Ultrarare genetic diseases often appear with a series of symptoms that might seem unconnected.
Brooke Harrison Ramirez’s pregnancy had been easy eight years ago, but baby Trinity’s troubles began right away: GERD (gastroesophageal reflux disease) so severe that she would frequently stop breathing. The first sign that something complicated was going on began at five months. “She started having bruises all over her body. These later grew and then within a day or two, turned into huge hematomas,” Brooke recalled. The baby could barely sleep or eat and Brooke and her mother took shifts in providing the round-the-clock care.
Then the pruritus started, an intense, unremitting itching emanating from deep within the skin. Brooke had to dress the child in special mittened onesies to keep her from tearing her skin off. In adults, pruritus leads to thoughts of suicide.
Fortunately, diagnosis was relatively fast for the rare disease world. Trinity’s local pediatrician sent her to the emergency room at Anne Arundel Medical Center, where they found highly abnormal clotting levels, indicating a liver problem. Then she was referred to Johns Hopkins Medical Center and finally to Cincinnati Children’s Hospital. Liver function tests, scans, liver biopsy, and extensive genetic testing, plus consideration of the little girl’s symptoms, led to her diagnosis at 7 months old: progressive familial intrahepatic cholestasis type 2 (PFIC2).
“Cholestasis” refers to a build up of bile in the liver. It triggers other symptoms, including jaundice, greasy loose stools, gallstones, and slow growth from the difficulty absorbing fats and the nutrients they carry. The bile buildup slowly kills the major cells of the liver (hepatocytes), causing scarring (cirrhosis) and elevates the risk of liver cancer. The itch is thought to arise from bile salts deposited in the skin.
I heard about Trinity from a news release I received last week that announced Brooke’s Facebook page, Trin Raising Awareness for PFIC2. So here’s a shout-out to help.
An Impaired Bile Acid Pump
PFIC is a good example of genetic heterogeneity – when mutations in any of several genes cause the same set of symptoms, typically because their protein products are part of the same biochemical pathway or physiological process. The types of PFIC are collectively rare, affecting one in every 50,000 to 100,000 children worldwide, so the incidence and prevalence of Trin’s PFIC2 is even rarer.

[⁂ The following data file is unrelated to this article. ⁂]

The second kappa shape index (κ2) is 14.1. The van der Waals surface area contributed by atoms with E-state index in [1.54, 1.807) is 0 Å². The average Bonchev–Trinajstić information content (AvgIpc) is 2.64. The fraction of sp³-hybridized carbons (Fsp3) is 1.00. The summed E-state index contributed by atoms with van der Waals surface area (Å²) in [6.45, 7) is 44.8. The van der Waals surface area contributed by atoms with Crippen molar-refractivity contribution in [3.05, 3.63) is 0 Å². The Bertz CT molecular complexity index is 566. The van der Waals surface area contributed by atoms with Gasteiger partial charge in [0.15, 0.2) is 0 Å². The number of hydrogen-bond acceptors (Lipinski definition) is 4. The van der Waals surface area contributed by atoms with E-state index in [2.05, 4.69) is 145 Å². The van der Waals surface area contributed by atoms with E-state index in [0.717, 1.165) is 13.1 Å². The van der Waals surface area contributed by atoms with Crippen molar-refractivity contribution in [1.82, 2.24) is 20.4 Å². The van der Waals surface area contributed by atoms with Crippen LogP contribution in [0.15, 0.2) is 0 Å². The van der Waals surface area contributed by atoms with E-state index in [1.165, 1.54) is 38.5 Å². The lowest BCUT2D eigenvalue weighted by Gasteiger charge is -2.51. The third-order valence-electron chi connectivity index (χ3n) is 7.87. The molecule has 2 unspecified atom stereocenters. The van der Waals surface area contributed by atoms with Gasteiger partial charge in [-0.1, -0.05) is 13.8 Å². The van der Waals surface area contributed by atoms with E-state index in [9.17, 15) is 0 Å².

PFIC2 is due to inheriting two mutant copies of a gene called ABCB11 on chromosome 2, so it’s autosomal recessive – both sexes are affected, with mutations inherited from carrier parents. As is true for many of the ultrarare disorders, some cases reflect consanguinity (inbreeding). A child inherits identical recessive gene variants from ancestors that the parents share, like a great-great grandparent. The child is a homozygote. Such consanguineous cases of PFIC have been reported from the Faroe Islands, in Inuits from Greenland and Canada, and among the Amish. Affected kids may also inherit the same gene variants from parents who aren’t related or might not know that they are, or have two different variants (compound heterozygotes).
The implicated gene normally encodes an “export pump” protein that moves bile acids out of liver cells and into the forming green bile.
Bile helps digest fats and the fat-soluble vitamins A, D, E, and K. The liver uses cholesterol to produce bile acids, which are sent to the gallbladder for storage. Bile also contains bilirubin (a pigment released from old, breaking-down red blood cells), water, and wastes.
After a fatty meal, the gallbladder squeezes and squirts bile into the small intestine. At the distal end of the small intestine, proteins called ileal bile acid transporters (IBATs) pick up most of the bile acids and return them to the liver. Much of the rest of the bile winds up in feces.
In the various forms of PFIC, the bile acid transporters are too few, absent, or malfunction.
A Liver Transplant From Trinity’s Aunt
Although the origin of the itching isn’t well understood, a few “surgical diversion” procedures help some kids. At the end of 2011, still not yet a year old, Trinity underwent two surgeries to attempt to divert the bile from her liver.